If it is clear that it is not to be marked with a white stone for all the countries of the globe, the year 2020 has, in particular, more than ever shown that the Covid-19 pandemic and its ruthless impact on the oil market were not the only responsible for the current severe financial and economic crisis in Africa.
It goes without saying that the Covid-19 has certainly played an important role in accelerating the underlying financial pressure by wreaking unprecedented havoc on the energy market, but corruption, Illicit Financial Flows (IFFs) and fiscal irresponsibility, three phenomena viscerally endemic on the continent, also played a large part.
And it is not for nothing that the United Nations Commission on Trade and Development (UNCTAD), in its 2020 report on economic development in Africa entitled « Illicit Financial Flows and Sustainable Development in Africa », has once again pointed to the channels that exacerbate one of these phenomena: IFFs.
A focus will be made on the most widespread, namely « the harmful business activities of multinational corporations, drug trafficking and smuggling, corruption and embezzlement.
In addition to the over- or under-invoicing of trade agreements, transfer pricing manipulation (avoiding taxes by setting prices between their divisions), offshore banking and the continued use of tax havens », the UN document lists, with the aim of identifying gaps in the existing architecture to prevent FFIs and how Africa should contribute to this process in order to improve its efficiency, effectiveness and inclusiveness.
« While there is consensus on the sources of FFIs such as criminal activities related to, for example, trafficking and smuggling and those related to corruption, there has been debate and disagreement on the legality or illegality of certain commercial activities such as tax evasion and avoidance, » rightly explains Komi Tsowou, a trade expert at UNCTAD.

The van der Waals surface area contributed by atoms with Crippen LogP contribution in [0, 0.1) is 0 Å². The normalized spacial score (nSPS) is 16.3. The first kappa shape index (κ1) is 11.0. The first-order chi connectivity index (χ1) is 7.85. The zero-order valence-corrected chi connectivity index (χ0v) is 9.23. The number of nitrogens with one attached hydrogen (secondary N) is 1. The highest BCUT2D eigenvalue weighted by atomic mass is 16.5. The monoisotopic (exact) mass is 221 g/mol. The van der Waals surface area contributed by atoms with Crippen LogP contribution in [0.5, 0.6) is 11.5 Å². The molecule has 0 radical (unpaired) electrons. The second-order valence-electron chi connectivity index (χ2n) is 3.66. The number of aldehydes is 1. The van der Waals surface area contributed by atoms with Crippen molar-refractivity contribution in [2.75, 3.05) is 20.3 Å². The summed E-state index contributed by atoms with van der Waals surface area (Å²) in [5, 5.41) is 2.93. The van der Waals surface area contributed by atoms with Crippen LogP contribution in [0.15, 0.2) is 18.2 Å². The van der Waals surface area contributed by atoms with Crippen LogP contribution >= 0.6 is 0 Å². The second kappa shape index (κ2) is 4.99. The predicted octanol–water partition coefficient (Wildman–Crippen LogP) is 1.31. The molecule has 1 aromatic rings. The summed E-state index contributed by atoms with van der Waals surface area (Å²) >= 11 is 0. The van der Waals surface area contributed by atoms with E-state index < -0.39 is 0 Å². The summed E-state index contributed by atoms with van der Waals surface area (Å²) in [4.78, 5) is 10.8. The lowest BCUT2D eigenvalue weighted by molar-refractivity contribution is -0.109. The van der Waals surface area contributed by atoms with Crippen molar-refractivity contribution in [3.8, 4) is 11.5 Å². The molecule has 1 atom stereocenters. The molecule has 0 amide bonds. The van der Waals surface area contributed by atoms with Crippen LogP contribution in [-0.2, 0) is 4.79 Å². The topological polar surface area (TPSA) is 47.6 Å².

Those responsible for financial flows out of the continent are both internal and external actors, whether active or passive. « These flows are multidimensional and transnational in nature, since they have origins and countries of destination. Public and private actors such as multinational companies and certain high net worth individuals as well as jurisdictions involved in practices that promote illicit financial flows must take responsibility and combat this scourge, » he says.
Haemorrhage in the extractive industries sector
The large multinational companies operating in the extractive industries are particularly concerned, with more than 40 billion dollars, and this sector alone, considered one of the main causes of the financial haemorrhage from which Africa suffers, accounts for nearly half of outgoing financial flows. And if omerta have jumped under the pressure of powerful NGOs and bodies campaigning for tax justice in the world, the opacity surrounding the revenues of these giants as well as their tax regime remains a major factor in their very low impact on the populations of African countries, rich in resources, it is once again denounced in the UNCTAD 2020 report.